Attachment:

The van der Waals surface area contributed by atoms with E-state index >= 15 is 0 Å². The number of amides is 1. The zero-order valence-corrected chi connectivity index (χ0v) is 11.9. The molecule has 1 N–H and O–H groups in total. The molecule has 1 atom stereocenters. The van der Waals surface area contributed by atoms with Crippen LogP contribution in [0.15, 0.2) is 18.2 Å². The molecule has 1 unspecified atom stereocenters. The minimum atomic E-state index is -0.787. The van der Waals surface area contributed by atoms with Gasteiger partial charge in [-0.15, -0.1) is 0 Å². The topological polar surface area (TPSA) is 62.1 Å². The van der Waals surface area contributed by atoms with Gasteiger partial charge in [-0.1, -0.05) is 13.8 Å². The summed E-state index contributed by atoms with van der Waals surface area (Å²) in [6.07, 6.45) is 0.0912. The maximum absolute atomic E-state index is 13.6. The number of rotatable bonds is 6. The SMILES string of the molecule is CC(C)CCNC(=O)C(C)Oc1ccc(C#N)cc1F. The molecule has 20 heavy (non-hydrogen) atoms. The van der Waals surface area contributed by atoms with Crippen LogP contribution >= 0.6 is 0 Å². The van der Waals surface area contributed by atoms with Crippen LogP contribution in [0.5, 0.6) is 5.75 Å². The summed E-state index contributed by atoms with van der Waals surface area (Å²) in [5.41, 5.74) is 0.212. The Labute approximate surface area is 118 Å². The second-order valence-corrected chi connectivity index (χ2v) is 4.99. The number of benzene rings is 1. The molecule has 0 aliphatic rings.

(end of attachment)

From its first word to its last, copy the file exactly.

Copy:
The van der Waals surface area contributed by atoms with E-state index >= 15 is 0 Å². The number of amides is 1. The zero-order valence-corrected chi connectivity index (χ0v) is 11.9. The molecule has 1 N–H and O–H groups in total. The molecule has 1 atom stereocenters. The van der Waals surface area contributed by atoms with Crippen LogP contribution in [0.15, 0.2) is 18.2 Å². The molecule has 1 unspecified atom stereocenters. The minimum atomic E-state index is -0.787. The van der Waals surface area contributed by atoms with Gasteiger partial charge in [-0.15, -0.1) is 0 Å². The topological polar surface area (TPSA) is 62.1 Å². The van der Waals surface area contributed by atoms with Gasteiger partial charge in [-0.1, -0.05) is 13.8 Å². The summed E-state index contributed by atoms with van der Waals surface area (Å²) in [6.07, 6.45) is 0.0912. The maximum absolute atomic E-state index is 13.6. The number of rotatable bonds is 6. The SMILES string of the molecule is CC(C)CCNC(=O)C(C)Oc1ccc(C#N)cc1F. The molecule has 20 heavy (non-hydrogen) atoms. The van der Waals surface area contributed by atoms with Crippen LogP contribution >= 0.6 is 0 Å². The van der Waals surface area contributed by atoms with Crippen LogP contribution in [0.5, 0.6) is 5.75 Å². The summed E-state index contributed by atoms with van der Waals surface area (Å²) in [5.41, 5.74) is 0.212. The Labute approximate surface area is 118 Å². The second-order valence-corrected chi connectivity index (χ2v) is 4.99. The number of benzene rings is 1. The molecule has 0 aliphatic rings.